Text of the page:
Posture from a Physio Point of View

NECK – Forward head posture – This can contribute to the increased compression of the upper cervical spine.  It can also put a strain on the cervical-thoracic junction.  It can be a cause of headaches and neck pain.  Be careful with weight training that you don’t strain and poke your chin forwards.  This is made worse if the weight is too heavy.  Also that you don’t have your chin up and therefore compressing the middle joints of the neck.

SHOULDERS – drooping shoulders and tight posterior capsule will lead to poor activation of the rotator cuff muscles and can cause an elevation of the humeral head with any upper limb activities especially at or above 90 degrees.  It will cause a loading of the rotator cuff tendons causing tendonitis as well as the subacromial bursa leading to bursitis.

PELVIC STABILITY & CORE – Weakness in the deep pelvic stabilisers and core can lead to a loading of the lumbar spine and can bring about lateral hip pain as the outer muscles (such as TFL) are used to compensate.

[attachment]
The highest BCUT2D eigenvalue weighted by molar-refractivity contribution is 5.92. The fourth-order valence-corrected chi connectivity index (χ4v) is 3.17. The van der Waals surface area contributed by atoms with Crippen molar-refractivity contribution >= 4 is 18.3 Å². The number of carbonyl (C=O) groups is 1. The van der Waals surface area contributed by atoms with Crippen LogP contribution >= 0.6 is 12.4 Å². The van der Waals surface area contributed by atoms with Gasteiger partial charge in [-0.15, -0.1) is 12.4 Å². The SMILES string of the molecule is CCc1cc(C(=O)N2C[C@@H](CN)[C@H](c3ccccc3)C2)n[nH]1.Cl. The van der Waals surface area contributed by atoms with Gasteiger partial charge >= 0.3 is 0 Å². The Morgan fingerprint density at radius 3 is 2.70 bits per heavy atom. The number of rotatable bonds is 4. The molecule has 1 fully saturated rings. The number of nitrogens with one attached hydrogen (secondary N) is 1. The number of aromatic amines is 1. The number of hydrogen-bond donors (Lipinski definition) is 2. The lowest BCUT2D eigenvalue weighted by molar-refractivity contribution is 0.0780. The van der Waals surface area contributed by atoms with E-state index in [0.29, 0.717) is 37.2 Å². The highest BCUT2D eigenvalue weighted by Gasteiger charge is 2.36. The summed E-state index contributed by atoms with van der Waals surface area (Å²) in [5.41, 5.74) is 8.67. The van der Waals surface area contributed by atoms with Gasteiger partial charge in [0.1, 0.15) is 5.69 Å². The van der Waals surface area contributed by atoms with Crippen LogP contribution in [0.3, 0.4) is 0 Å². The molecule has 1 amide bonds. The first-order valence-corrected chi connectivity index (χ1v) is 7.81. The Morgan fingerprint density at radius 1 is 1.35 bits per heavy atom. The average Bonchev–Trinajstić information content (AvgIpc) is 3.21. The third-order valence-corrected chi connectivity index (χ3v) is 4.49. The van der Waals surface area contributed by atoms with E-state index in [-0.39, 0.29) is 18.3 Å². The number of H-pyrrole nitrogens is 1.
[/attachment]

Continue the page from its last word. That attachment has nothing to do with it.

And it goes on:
HIP FLEXORS – Are they tight or lengthened?  This can bring about a weakness in the hip flexors and therefore the hamstrings overcompensate leading to tightness and possible injury or hamstring tendonitis.  There may be an increased loading of the lumbar spine and shortening of the erector spinae in the back.  We can check your standing posture with a plumb line.

KNEE – Patella tracking position.  This is made worse with overpronation of the foot or poor pelvic control.  This will load the patellofemoral joint and lead to knee pain.

ANKLE – Stiff?  Knee to wall – is it the same on both sides?  The stiffness will load the ankle and can lead to ankle impingement and overpronation.  It can lead to pain in the front of the ankle, patella tendinopathy in knee and heel pain.  Do you overpronate or roll too far in with walking?  This can lead to tendonitis of tibialis posterior, peroneals or Achilles tendon.  The overpronation may be due to tight calves or a stiff ankle and may be made worse by footwear so the stability of shoes needs to be checked.  You may need orthotics to correct the overpronation.

By Melanie Roberts

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